It's Official: Talking Pictures Will Be A Book!

Some of you might be wondering why it's been a few weeks since there's been an installment of Talking Pictures. It's not, as a few have speculated, because I ran out of material -- but because we've been talking to publishers! Now that it's official, I'm thrilled to announce that HarperCollins has picked up the rights to the book, and it'll be coming out sometime in the latter half of 2011! (I'd like to take this opportunity to say WOOHOO!) I'd also like to give a big THANK YOU to all of our readers, because I sincerely believe that a giant part of getting publishers on board was the tireless enthusiasm you guys showed for the column. I can't help but think that all those positive comments made an impact, and I'm grateful that you guys were as taken with the photos I found as I was. Go mental_floss!

So what does this mean for future Talking Pictures columns? Well, for a while it's going to go on hiatus, because A) I'll working on the book and B) we want to make sure it includes a whole bunch of great never-seen-on-the-internet stuff. But as the publication date gets closer I'll most likely do a few more. Until then, follow me on Twitter for updates about the book -- and also about my upcoming dark urban fantasy novel, called Miss Peregrine's Home for Peculiar Children, which comes out in June and is FULL of super-creepy old found photos (which, if you've read this far, I'm pretty sure you're into).

Speaking never-seen-on-the-internet, here's a talking picture which has always been a total mystery to me (but seemed somehow appropriate this morning). What do you guys think is going on here? Is that a tiara on his head, or is that supposed to be, I don't know -- blood? I can't help but think this is deeply sarcastic.

In the meantime, you can revisit some of my favorite Talking Pictures columns:
Hide This Please
Times of Trouble
Love and Marriage

How Do You Stress the Word: THANKSgiving or ThanksGIVing?

Here’s something else to stress about for Thanksgiving: where to put the stress in the word Thanksgiving.

If you’re from California, Iowa, or Delaware, you probably say ThanksGIVing, with the primary stress on the second syllable. If you’re from Georgia, Tennessee, or the Texas Panhandle, you probably say THANKSgiving, with the primary stress on the first syllable.

This north-south divide on syllable stress is found for other words like umbrella, guitar, insurance, and pecan. However, those words are borrowed from other languages (Italian, Spanish, French). Sometimes, in the borrowing process, competing stress patterns settle into regional differences. Just as some borrowed words get first syllable stress in the South and second syllable stress in the North, French words like garage and ballet get first syllable stress in the UK and second syllable stress in the U.S.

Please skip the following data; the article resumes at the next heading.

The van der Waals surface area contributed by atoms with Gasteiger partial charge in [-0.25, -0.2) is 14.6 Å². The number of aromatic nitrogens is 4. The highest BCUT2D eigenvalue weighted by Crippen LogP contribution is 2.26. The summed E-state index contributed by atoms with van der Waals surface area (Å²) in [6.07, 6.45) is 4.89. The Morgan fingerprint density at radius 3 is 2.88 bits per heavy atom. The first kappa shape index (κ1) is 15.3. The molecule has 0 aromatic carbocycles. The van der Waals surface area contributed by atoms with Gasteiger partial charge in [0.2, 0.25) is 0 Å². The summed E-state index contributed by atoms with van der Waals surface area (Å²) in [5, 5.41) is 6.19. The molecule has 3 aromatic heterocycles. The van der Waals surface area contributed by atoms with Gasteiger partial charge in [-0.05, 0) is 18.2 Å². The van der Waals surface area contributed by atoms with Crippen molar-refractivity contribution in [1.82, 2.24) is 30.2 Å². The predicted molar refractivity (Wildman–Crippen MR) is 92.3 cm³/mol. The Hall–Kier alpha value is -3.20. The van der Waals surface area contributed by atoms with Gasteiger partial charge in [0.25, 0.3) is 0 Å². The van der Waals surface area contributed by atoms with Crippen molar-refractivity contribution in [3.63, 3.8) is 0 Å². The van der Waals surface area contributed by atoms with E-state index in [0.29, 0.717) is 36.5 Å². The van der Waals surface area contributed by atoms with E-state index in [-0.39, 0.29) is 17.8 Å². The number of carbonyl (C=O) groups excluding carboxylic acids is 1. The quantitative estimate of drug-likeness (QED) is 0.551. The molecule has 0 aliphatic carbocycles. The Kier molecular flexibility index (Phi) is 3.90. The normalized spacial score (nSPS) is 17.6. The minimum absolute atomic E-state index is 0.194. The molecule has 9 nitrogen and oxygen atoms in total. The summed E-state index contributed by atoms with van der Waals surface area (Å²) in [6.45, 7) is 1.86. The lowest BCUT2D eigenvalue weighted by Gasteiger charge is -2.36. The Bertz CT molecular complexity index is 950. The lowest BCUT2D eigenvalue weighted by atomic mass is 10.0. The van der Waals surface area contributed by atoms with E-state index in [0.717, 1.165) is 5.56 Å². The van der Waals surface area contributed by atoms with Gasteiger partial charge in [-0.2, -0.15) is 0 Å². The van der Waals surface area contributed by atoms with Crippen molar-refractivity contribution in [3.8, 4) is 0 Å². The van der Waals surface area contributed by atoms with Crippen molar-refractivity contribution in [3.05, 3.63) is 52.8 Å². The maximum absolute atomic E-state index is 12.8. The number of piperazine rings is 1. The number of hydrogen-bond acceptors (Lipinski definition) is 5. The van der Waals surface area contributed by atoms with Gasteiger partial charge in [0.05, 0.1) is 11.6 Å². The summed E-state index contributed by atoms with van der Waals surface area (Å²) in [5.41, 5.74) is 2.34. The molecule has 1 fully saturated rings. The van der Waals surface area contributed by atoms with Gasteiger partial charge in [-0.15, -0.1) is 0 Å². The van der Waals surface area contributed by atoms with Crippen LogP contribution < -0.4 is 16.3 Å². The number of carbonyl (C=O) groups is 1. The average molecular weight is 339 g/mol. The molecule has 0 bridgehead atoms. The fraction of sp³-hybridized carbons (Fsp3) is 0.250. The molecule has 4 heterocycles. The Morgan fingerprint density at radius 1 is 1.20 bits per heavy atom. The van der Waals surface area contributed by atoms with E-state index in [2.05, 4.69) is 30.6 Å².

Thanksgiving, however, is an English word through and through. And if it behaved like a normal English word, it would have stress on the first syllable. Consider other words with the same noun-gerund structure just like it: SEAfaring, BAbysitting, HANDwriting, BULLfighting, BIRDwatching, HOMEcoming, ALMSgiving. The stress is always up front, on the noun. Why, in Thanksgiving alone, would stress shift to the GIVE?

The shift to the ThanksGIVing pronunciation is a bit of a mystery. Linguist John McWhorter has suggested that the loss of the stress on thanks has to do with a change in our concept of the holiday, that we “don’t truly think about Thanksgiving as being about thankfulness anymore.” This kind of thing can happen when a word takes on a new, more abstract sense. When we use outgoing for mail that is literally going out, we are likely to stress the OUT. When we use it as a description of someone’s personality ("She's so outgoing!"), the stress might show up on the GO. Stress can shift with meaning.

But the stress shift might not be solely connected to the entrenchment of our turkey-eating rituals. The thanksGIVing stress pattern seems to have pre-dated the institution of the American holiday, according to an analysis of the meter of English poems by Mark Liberman at Language Log. ThanksGIVing has been around at least since the 17th century. However you say it, there is precedent to back you up. And room enough to focus on both the thanks and the giving.

TAKWest, Youtube
Watch Boris Karloff's 1966 Coffee Commercial
TAKWest, Youtube
TAKWest, Youtube

Horror legend Boris Karloff is famous for playing mummies, mad scientists, and of course, Frankenstein’s creation. In 1930, Karloff cemented the modern image of the monster—with its rectangular forehead, bolted neck, and enormous boots (allegedly weighing in at 11 pounds each)—in the minds of audiences.

But the horror icon, who was born 130 years ago today, also had a sense of humor. The actor appeared in numerous comedies, and even famously played a Boris Karloff look-alike (who’s offended when he’s mistaken for Karloff) in the original Broadway production of Arsenic and Old Lace

In the ’60s, Karloff also put his comedic chops to work in a commercial for Butter-Nut Coffee. The strange commercial, set in a spooky mansion, plays out like a movie scene, in which Karloff and the viewer are co-stars. Subtitles on the bottom of the screen feed the viewer lines, and Karloff responds accordingly. 

Watch the commercial below to see the British star selling coffee—and read your lines aloud to feel like you’re “acting” alongside Karloff. 

[h/t: Retroist]


More from mental floss studios